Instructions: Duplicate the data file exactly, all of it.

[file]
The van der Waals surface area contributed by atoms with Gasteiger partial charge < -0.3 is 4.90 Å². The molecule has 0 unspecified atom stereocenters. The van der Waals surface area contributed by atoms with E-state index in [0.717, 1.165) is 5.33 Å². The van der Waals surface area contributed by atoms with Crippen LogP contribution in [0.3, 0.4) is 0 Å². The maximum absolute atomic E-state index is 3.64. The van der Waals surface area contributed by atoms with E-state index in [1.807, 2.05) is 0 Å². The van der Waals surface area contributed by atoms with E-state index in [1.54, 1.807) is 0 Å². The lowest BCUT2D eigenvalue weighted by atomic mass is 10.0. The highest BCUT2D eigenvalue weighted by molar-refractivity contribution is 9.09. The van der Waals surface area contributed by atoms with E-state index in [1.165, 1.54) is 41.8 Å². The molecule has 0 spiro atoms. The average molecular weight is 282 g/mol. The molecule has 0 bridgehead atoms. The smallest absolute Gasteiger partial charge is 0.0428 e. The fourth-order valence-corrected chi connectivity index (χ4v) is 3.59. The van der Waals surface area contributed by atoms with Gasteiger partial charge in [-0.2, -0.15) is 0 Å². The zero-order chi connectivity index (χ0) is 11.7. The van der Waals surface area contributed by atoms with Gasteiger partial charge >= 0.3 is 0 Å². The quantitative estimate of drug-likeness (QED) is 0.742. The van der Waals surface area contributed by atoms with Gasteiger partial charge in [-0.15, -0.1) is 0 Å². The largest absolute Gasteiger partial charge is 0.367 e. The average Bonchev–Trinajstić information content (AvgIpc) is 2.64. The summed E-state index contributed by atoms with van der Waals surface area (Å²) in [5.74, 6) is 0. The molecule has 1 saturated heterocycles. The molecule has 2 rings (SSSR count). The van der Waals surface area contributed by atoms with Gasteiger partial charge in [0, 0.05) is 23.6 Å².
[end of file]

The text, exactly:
The van der Waals surface area contributed by atoms with Gasteiger partial charge < -0.3 is 4.90 Å². The molecule has 0 unspecified atom stereocenters. The van der Waals surface area contributed by atoms with E-state index in [0.717, 1.165) is 5.33 Å². The van der Waals surface area contributed by atoms with Crippen LogP contribution in [0.3, 0.4) is 0 Å². The maximum absolute atomic E-state index is 3.64. The van der Waals surface area contributed by atoms with E-state index in [1.807, 2.05) is 0 Å². The van der Waals surface area contributed by atoms with E-state index in [1.54, 1.807) is 0 Å². The lowest BCUT2D eigenvalue weighted by atomic mass is 10.0. The highest BCUT2D eigenvalue weighted by molar-refractivity contribution is 9.09. The van der Waals surface area contributed by atoms with E-state index in [1.165, 1.54) is 41.8 Å². The molecule has 0 spiro atoms. The average molecular weight is 282 g/mol. The molecule has 0 bridgehead atoms. The smallest absolute Gasteiger partial charge is 0.0428 e. The fourth-order valence-corrected chi connectivity index (χ4v) is 3.59. The van der Waals surface area contributed by atoms with Gasteiger partial charge in [-0.2, -0.15) is 0 Å². The zero-order chi connectivity index (χ0) is 11.7. The van der Waals surface area contributed by atoms with Gasteiger partial charge >= 0.3 is 0 Å². The quantitative estimate of drug-likeness (QED) is 0.742. The van der Waals surface area contributed by atoms with Gasteiger partial charge in [-0.15, -0.1) is 0 Å². The largest absolute Gasteiger partial charge is 0.367 e. The average Bonchev–Trinajstić information content (AvgIpc) is 2.64. The summed E-state index contributed by atoms with van der Waals surface area (Å²) in [5.74, 6) is 0. The molecule has 1 saturated heterocycles. The molecule has 2 rings (SSSR count). The van der Waals surface area contributed by atoms with Gasteiger partial charge in [0, 0.05) is 23.6 Å².